COMPANY and PASSION
Steven Sondheim returns twice–once with his polished musical, Company at the Albery, twice with Passion at the Queen’s. Most of the youngsters in Company weren’t even born when I first saw it an unbelievable 25 years ago, yet it still stings as it portrays marital pairing and despairing in Manhattan. Company crowds protectively round mutual friend Robert (Adrian Lester) on his 35th birthday as he attempts to come to terms with his solitary state.
Unlike some musicals, this one is crowded with songs, some of them amusingly skewed. The assorted characters are wellportrayed by the lively cast. But it’s the cynical slash of New York humour that bites, and youngish Sam Mendes, staging withbrash-flash, touches surface rather than heart. Even updated with great dance and movement, (Jonathan Butterell), it doesn’tquite manage that Manhattan feel. Yet the metallic glow of the witty city glowed intermittently, causing a nostalgic New Yorkerto say: ‘Wonderful. Like a breath of fresh air.’
Passion is a love triangle. Sondheim often has love in all its forms as a theme, and he also likes fairy fables. This musical is romantic, and if it had arias and a dash of dance it could be an opera. For Passion is for those who like strong meat, and if anyone can do an intellectual musical, Sondheim can. His adaptation of a 19th century novel has a gallant Italian officer involved with two women, a lovely Milanese mistress and Fosca, a poor creature racked with woes superbly realized by Maria Friedman.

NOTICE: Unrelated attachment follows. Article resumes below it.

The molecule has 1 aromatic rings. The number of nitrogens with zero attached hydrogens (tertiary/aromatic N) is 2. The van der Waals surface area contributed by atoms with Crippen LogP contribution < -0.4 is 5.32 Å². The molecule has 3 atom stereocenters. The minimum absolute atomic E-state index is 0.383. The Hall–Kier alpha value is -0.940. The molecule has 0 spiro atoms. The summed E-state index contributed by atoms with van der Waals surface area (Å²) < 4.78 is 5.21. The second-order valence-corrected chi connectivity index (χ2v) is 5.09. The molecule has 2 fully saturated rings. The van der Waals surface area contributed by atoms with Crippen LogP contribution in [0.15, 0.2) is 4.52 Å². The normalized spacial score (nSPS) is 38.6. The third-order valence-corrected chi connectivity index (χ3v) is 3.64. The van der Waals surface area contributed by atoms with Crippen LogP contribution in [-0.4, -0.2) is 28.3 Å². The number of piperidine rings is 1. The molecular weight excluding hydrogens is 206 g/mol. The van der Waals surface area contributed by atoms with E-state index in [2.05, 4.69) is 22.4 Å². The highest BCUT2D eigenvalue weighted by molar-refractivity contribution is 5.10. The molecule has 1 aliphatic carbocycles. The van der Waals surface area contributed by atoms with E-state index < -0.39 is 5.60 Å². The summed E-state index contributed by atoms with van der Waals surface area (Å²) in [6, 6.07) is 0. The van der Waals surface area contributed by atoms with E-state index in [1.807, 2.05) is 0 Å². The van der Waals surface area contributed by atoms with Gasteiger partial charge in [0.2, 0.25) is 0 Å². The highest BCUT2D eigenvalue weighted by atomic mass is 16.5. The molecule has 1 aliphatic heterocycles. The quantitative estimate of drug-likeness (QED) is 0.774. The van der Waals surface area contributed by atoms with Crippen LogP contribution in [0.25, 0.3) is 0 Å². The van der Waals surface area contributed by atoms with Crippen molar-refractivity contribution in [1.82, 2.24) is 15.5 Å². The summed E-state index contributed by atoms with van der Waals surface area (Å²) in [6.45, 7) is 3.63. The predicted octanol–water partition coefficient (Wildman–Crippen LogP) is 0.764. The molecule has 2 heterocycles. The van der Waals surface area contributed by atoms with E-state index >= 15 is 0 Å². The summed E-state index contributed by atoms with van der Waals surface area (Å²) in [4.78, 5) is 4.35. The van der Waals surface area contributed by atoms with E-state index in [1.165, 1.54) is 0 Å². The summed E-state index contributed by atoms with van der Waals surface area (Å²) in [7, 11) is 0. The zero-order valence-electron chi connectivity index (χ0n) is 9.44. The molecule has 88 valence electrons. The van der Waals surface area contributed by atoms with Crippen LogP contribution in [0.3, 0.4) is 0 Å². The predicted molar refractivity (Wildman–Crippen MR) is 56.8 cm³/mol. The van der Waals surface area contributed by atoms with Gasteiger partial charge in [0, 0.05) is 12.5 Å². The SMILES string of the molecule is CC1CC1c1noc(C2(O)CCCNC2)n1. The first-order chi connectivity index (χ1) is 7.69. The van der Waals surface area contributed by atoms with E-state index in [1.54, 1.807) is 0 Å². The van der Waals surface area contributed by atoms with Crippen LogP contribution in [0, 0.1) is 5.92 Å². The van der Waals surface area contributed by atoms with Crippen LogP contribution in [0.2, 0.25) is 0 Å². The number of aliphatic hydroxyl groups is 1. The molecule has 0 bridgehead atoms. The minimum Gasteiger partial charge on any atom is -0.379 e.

Around the dilemma of Giorgio (played tenderly by Michael Ball) a compelling tale emerges. The music is typical, so are somelyrics (short, punchy ones remind one of the wonderful Into the Woods.) It does need one big song, yet it’s well worth seeing,for while he may mix, mingle, and recycle items, Sondheim always entertains, dazzles, and sometimes dives uncomfortably low.But hurry: as in New York his musicals have a defined shelf-life. (Company is scheduled to the end of June.)